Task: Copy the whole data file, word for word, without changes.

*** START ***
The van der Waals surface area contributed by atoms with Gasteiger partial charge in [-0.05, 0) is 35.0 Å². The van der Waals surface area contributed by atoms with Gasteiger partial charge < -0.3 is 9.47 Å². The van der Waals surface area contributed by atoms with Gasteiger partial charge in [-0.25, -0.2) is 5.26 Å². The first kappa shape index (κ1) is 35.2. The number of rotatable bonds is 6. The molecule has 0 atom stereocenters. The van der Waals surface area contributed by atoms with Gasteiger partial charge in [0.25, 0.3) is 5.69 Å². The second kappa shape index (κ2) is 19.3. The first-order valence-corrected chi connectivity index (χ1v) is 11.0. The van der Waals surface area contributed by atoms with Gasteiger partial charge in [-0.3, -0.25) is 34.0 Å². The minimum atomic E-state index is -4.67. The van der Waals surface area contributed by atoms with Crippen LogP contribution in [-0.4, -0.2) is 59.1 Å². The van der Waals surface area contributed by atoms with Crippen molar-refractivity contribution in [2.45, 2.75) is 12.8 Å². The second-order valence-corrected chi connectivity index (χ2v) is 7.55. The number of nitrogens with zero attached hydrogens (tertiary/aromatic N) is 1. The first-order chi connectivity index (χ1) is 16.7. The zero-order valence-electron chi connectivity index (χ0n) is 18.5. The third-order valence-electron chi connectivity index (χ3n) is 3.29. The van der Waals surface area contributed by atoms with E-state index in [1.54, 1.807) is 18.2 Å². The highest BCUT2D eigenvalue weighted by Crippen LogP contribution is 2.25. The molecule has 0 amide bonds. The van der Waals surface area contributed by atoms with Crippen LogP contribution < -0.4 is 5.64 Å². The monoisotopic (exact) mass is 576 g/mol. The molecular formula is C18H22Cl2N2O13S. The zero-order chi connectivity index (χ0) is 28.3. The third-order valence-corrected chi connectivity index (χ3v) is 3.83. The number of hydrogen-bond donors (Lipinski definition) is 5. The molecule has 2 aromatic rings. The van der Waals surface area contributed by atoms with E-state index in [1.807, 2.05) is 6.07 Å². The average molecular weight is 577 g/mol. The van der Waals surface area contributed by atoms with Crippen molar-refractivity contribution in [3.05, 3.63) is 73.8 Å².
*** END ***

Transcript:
The van der Waals surface area contributed by atoms with Gasteiger partial charge in [-0.05, 0) is 35.0 Å². The van der Waals surface area contributed by atoms with Gasteiger partial charge < -0.3 is 9.47 Å². The van der Waals surface area contributed by atoms with Gasteiger partial charge in [-0.25, -0.2) is 5.26 Å². The first kappa shape index (κ1) is 35.2. The number of rotatable bonds is 6. The molecule has 0 atom stereocenters. The van der Waals surface area contributed by atoms with Gasteiger partial charge in [0.25, 0.3) is 5.69 Å². The second kappa shape index (κ2) is 19.3. The first-order valence-corrected chi connectivity index (χ1v) is 11.0. The van der Waals surface area contributed by atoms with Gasteiger partial charge in [-0.3, -0.25) is 34.0 Å². The minimum atomic E-state index is -4.67. The van der Waals surface area contributed by atoms with Crippen LogP contribution in [-0.4, -0.2) is 59.1 Å². The van der Waals surface area contributed by atoms with Crippen molar-refractivity contribution in [2.45, 2.75) is 12.8 Å². The second-order valence-corrected chi connectivity index (χ2v) is 7.55. The number of nitrogens with zero attached hydrogens (tertiary/aromatic N) is 1. The first-order chi connectivity index (χ1) is 16.7. The zero-order valence-electron chi connectivity index (χ0n) is 18.5. The third-order valence-electron chi connectivity index (χ3n) is 3.29. The van der Waals surface area contributed by atoms with E-state index in [1.54, 1.807) is 18.2 Å². The highest BCUT2D eigenvalue weighted by Crippen LogP contribution is 2.25. The molecule has 0 amide bonds. The van der Waals surface area contributed by atoms with Crippen LogP contribution < -0.4 is 5.64 Å². The monoisotopic (exact) mass is 576 g/mol. The molecular formula is C18H22Cl2N2O13S. The zero-order chi connectivity index (χ0) is 28.3. The third-order valence-corrected chi connectivity index (χ3v) is 3.83. The number of hydrogen-bond donors (Lipinski definition) is 5. The molecule has 2 aromatic rings. The van der Waals surface area contributed by atoms with E-state index in [1.807, 2.05) is 6.07 Å². The average molecular weight is 577 g/mol. The van der Waals surface area contributed by atoms with Crippen molar-refractivity contribution in [3.05, 3.63) is 73.8 Å².